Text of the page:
I find it hard to learn from others’ experience. When I watch a movie or read a book I don’t always get the full emotional experience of the story’s characters. I think it’s all quite natural, but I think it gives at least a part reason for learning better form my own experiences—which are often chock-full of emotion—than from reading about others’.
I remember whitewater rafting on the Zambezi when my friend Jacquee and I fell out of our raft. We were plunge underwater by the rapids and held there by the current for what seemed like forever. When we finally popped up to the surface, caught our breath and were reunited with our raft, the only person I could meaningfully relate my experience to was her, though everyone had been thrown overboard when the raft capsized.
It’s the emotion of an experience that makes me empathize. And if I empathize with someone else, I see their world a bit from their own unique perspective. If I don’t empathize then the experience gets lost in translation.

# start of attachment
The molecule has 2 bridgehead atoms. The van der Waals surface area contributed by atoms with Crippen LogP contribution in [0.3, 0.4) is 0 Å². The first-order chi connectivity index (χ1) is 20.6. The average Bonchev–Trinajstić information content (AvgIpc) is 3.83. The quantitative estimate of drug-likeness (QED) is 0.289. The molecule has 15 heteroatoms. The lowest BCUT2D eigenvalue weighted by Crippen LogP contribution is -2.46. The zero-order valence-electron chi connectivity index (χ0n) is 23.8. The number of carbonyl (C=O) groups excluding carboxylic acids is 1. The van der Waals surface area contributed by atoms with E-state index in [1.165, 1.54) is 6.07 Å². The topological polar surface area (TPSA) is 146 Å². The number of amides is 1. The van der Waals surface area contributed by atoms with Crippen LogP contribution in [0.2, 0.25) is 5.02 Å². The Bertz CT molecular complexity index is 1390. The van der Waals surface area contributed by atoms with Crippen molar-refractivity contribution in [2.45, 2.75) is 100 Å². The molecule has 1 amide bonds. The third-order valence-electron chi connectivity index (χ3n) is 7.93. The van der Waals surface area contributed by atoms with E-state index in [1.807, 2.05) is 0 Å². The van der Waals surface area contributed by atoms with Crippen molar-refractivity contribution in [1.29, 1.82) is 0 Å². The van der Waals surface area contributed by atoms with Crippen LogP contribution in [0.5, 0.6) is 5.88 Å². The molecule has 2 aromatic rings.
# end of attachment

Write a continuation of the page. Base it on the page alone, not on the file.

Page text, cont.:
Last week at work, I had the delightful experience of being screwed by a landlady. Negotiating in bad faith, she didn’t want to give-and-take, just take. And because I had no other lease options, I had to swallow hard and accept her lob-sided terms.
It was a new feeling for me. Here we are, working hard to make our business work, and what does she do but get greedy and raise her rent to undeservedly take the fruits of our labour. Rightly or wrongly, it’s I felt.
Incredibly, the next thing that came to me was empathy, though empathy for a only tangentially similar group of people halfway around the world—the operators and engineers of fort McMurray, Alberta, who, having worked for an entire generation to squeeze oil from sand, felt they were set on by a pack of ravenous citizens wanting nothing less than the wealth they had worked so hard to create.
Not until being jerked around over a leave agreement did I empathize with the oil patch before. In fact, I was one of those citizens pressing for higher royalties. But now, strangely, I feel the close tug of connection.